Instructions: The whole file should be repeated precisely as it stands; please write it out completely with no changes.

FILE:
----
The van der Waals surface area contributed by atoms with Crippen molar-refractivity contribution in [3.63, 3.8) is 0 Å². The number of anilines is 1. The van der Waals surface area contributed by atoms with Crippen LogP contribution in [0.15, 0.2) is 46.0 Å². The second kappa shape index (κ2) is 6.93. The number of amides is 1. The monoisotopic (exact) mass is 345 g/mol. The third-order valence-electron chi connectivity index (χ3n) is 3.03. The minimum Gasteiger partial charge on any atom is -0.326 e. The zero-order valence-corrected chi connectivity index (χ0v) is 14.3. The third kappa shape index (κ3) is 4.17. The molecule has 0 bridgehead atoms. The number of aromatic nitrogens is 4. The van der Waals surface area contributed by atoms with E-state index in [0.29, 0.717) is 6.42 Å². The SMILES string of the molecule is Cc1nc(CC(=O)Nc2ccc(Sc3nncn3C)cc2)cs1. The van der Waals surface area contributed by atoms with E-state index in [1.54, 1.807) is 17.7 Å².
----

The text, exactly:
The van der Waals surface area contributed by atoms with Crippen molar-refractivity contribution in [3.63, 3.8) is 0 Å². The number of anilines is 1. The van der Waals surface area contributed by atoms with Crippen LogP contribution in [0.15, 0.2) is 46.0 Å². The second kappa shape index (κ2) is 6.93. The number of amides is 1. The monoisotopic (exact) mass is 345 g/mol. The third-order valence-electron chi connectivity index (χ3n) is 3.03. The minimum Gasteiger partial charge on any atom is -0.326 e. The zero-order valence-corrected chi connectivity index (χ0v) is 14.3. The third kappa shape index (κ3) is 4.17. The molecule has 0 bridgehead atoms. The number of aromatic nitrogens is 4. The van der Waals surface area contributed by atoms with E-state index in [0.29, 0.717) is 6.42 Å². The SMILES string of the molecule is Cc1nc(CC(=O)Nc2ccc(Sc3nncn3C)cc2)cs1. The van der Waals surface area contributed by atoms with E-state index in [1.54, 1.807) is 17.7 Å².